Source: Notteboom 2011


Strong hinterland connections

Strong hinterland connections

The creation of inland terminals mainly benefited container flows, but also break bulk flows increasingly use rail and barge.

The further development of major inland ports such as Liège and the development of the Seine-Nord Canal are expected to boost the use of barges in the break bulk cargo trade even further.


The port of ghent

The port of Ghent

A specialized industrial port


Belgian r ail system in constant evolution

Belgianrail system in constant evolution

RNE corridors

The rail system is evolving from a national control policy towards a more harmonious European policy.

The liberalization of the rail network led to a split between infrastructure management and rail operations.

Belgium is thus a medium to late adopter of rail liberalisation, but is catching up fast.

Licensed rail operators in Belgium include NMBS, Fret SNCF, Crossrail Benelux, Veolia, Cargo Nederland, Trainsport, ERS Railways, SNCF Fret Benelux, Rotterdam Rail, Feedingand CFL Cargo. Withinfrabel as infrastructure manager

Big pitfalls are capacity shortages on peak moments and the priority of passenger trains leading to an uncertain cargo service.

Source: Danny Debusserephotography


In the center of the warhousing hotspots

Warehousingactivity in the Netherlands

In the center of the warhousinghotspots

Belgium counts close to 2,900 warehousing related enterprises

The Belgian ports have a lot to offer in terms of geographical location and nautical accessibility, port labour, availability of space, hinterland accessibility, cargo generating capacity and innovation.

Over 60% of the EU spending power is located in an area stretching 500 km from the ports.

Source: Vonck, Notteboom 2013

Warehousingactivity in Belgium

Source: Vonck, Notteboom 2013


In the center of the warhousing hotspots1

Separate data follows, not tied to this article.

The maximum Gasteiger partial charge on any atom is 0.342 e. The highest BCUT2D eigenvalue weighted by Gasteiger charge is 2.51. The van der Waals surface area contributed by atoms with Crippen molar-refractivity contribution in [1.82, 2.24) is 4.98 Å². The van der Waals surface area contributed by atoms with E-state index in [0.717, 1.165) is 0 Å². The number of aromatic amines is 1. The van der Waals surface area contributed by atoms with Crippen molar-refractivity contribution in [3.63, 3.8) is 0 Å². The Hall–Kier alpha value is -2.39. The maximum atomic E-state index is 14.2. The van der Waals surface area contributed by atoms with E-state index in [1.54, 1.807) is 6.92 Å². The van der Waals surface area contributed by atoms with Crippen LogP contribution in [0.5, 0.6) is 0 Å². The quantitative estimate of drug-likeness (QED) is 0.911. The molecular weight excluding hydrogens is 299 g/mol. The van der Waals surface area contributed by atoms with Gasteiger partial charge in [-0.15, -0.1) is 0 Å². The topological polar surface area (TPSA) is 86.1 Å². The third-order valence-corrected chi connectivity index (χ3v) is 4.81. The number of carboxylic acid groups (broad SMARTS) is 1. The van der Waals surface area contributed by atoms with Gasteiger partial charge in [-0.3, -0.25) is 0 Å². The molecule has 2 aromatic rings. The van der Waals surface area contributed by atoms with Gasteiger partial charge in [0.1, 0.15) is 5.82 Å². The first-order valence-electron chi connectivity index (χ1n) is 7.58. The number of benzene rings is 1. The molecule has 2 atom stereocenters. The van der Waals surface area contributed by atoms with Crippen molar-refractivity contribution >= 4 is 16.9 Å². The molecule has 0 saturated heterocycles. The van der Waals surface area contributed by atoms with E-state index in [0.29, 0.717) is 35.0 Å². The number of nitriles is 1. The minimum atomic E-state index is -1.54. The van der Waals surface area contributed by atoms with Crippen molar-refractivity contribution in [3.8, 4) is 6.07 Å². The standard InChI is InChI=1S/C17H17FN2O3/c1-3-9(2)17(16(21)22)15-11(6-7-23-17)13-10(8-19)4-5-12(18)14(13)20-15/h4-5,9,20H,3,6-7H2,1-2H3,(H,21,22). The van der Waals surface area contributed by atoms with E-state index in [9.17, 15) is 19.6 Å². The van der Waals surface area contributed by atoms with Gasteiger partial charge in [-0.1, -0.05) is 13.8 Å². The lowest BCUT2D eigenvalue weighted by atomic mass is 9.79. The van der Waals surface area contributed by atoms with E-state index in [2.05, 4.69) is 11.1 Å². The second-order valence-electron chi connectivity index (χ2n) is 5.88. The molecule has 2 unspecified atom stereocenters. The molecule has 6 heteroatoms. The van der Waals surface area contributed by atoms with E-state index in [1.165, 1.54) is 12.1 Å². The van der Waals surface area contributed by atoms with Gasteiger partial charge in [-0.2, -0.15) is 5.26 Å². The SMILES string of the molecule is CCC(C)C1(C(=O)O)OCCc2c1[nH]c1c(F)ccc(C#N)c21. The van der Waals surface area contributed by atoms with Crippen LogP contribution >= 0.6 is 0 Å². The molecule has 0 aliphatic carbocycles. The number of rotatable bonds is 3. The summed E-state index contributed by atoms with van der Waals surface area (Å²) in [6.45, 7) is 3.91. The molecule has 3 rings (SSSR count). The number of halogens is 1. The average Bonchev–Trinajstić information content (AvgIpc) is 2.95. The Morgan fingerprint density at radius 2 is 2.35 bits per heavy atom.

In the center of the warhousinghotspots

Logisticshotspots in Belgium detailled

Belgium is well represented in three out of the four market segments shown below

The largerGhent area is one of the major locationsforwarehousing in Belgium

Source: Vonck, Notteboom 2013

Distribution centers in Europe overview

Source: Capgemini 2006


The the seine nord project

The The Seine-Nord project

The Seine-Nord project

The Seine basin and Scheldt basin are two of Europe’s most important industrial regions.

Flanders, the gateway to Europe and the Rhine-Scheldt delta will become connected to the regions of Le Havre Rouen and Paris and vice versa.

The new connection enters Belgium via the Leie at Deulemont and continues across Wallonian territory into Wervik. From there on it reaches the canal of Ghent-Brugge.

After entering the port of Ghent via the Noordervak and Ringvaart it follows the canal of Ghent-Terneuzen into the river Scheldt. The new connection is expected to particularly strengthen the role of Ghent as a barge hub between northern France, the Rhine basin and the other Rhine-Scheldt Delta ports.

Source: Vonck, Notteboom 2013


Activities in ghent

Activities in Ghent

The Kluizendok, one of the biggest ‘greenfield’ terrains in Europe is finished for over 50% with full utilities and roads allowing companies to locate in the port area. By 2020 the dock should be fully operational

In the old port area an additional 25% of the current land is more efficiently utilized due to various PA “brownfield” projects

Elsewhere in the port area 60 hectares is developed towards waterfront sites and another 150 ha are given in concession for port-related activities.


Activities in ghent1

Activities in Ghent

De Nest and Rieme-noord are the two main logistical sites under development in the port of Ghent.

De Nest is 160 ha large and offers space for (inter)national, regional and local companies.

Rieme-noord, about 100 ha large and ideally placed for distribution and logistics companies thanks to a new access road and a connection to the R4 road. The development of this site started in 2011.